Annual Report 2015DEEN

FROM DEEP-FRYING FAT

to Biodiesel

Alkoxides act as catalysts that help to convert natural oils and fats into biodiesel. Evonik’s specialty products make it possible to use highly sustainable raw materials more extensively.

They’re greasy and not very healthy, really—but hardly anyone can resist a portion of crispy French fries. What many people don’t know is that the deep-frying fat they’re made in can be reused in a productive way. However, this fact might soon become common knowledge, because such grease is a perfect raw material for the large-scale production of environmentally and climate-friendly biofuels for automobiles. Biodiesel made from old cooking oils and other waste products produces 80 percent lower emissions of the greenhouse gas carbon dioxide than does diesel from fossil sources. Moreover, the supply of old cooking oils seems virtually inexhaustible. For example, Germany’s restaurants alone produce around 200,000 tons of used grease per year and private households offer similar potential.

Although most biofuels today are based on renewable raw materials such as rapeseed or soybean, the use of waste-based biodiesel has expanded rapidly over the last few years. For example, the share of biodiesel raw materials accounted for by used cooking oils and other waste has nearly doubled since 2011.

As a world market leader, we contribute to the conservation of resources with our alkoxides.Henrik Hellmanns

Head of the Alkoxides Product Line

The European Union is also supporting the use of biofuels made from waste products because, unlike raw materials that are especially cultivated for fuel applications, such products do not take up fields that could otherwise be used to grow food crops. Moreover, the recyclability of such waste products means their use can significantly reduce greenhouse gas emissions. The importance of waste-based biofuels continues to grow even in Brazil and the USA, both of which produce large amounts of soybean.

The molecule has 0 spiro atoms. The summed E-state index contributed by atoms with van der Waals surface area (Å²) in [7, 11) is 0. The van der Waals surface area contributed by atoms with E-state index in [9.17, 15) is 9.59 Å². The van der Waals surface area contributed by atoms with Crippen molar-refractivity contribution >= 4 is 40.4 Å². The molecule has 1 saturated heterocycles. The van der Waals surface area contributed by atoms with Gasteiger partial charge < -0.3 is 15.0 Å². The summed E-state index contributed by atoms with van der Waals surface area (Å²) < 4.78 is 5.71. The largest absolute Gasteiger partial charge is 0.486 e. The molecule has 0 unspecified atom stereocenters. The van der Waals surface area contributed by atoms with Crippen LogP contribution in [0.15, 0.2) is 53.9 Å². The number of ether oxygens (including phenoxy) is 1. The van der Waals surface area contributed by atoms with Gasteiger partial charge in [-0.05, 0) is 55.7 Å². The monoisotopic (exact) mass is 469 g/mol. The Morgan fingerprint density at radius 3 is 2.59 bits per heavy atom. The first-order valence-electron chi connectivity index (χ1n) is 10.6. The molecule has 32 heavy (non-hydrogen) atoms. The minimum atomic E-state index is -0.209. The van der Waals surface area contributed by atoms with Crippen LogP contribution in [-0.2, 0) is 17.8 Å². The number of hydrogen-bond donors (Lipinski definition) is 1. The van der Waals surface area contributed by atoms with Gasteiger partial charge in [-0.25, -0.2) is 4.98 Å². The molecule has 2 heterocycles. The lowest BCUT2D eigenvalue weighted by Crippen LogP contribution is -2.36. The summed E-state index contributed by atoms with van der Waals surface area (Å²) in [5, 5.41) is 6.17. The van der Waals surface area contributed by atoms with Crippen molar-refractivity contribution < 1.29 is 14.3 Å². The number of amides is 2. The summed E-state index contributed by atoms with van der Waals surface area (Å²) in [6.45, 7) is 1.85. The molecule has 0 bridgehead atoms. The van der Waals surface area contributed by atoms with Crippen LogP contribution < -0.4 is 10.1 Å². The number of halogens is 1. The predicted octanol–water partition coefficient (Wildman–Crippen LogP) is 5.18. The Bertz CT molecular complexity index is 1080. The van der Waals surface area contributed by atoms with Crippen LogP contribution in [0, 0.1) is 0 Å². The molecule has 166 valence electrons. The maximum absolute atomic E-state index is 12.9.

Companies around the world that produce biodiesel use alkoxides from Evonik Industries. Here, sodium methylate and potassium methylate serve as catalysts for the transesterification of vegetable oils and animal fats that is needed to produce biodiesel.

Sodium methylate is the most extensively used catalyst worldwide and has been successfully supporting the production of biodiesel from renewable raw materials for many years now. Potassium methylate is the catalyst of choice for the production of biodiesel from used cooking oils. That’s because such oils contain a high share of free fatty acids that form a soap residue, which makes the manufacturing process more difficult. However, the use of potassium methylate leads to the formation of potassium soaps, which are easier to manage. The production process with potassium methylate is therefore more robust, yields are higher, and the quality of the resulting biodiesel is better.

Potassium methylate might actually be on the verge of a spectacular career, as a study has shown that many other types of waste materials could be used to produce biofuels. If all such waste in the European Union were to be converted into biofuels, the resulting volume would cover around 16 percent of the entire fuel requirement in the EU by 2030. This would also make it possible to lower fossil fuel consumption by up to 37 million tons per year—which would be a real treat for the environment as well.

Evonik supplies its high-performance alkoxides to numerous growth markets. The products are utilized in the pharmaceutical industry, for example, in order to synthesize active ingredients. They can also be found in health care products such as Omega-3 and Omega-6 fish oil capsules.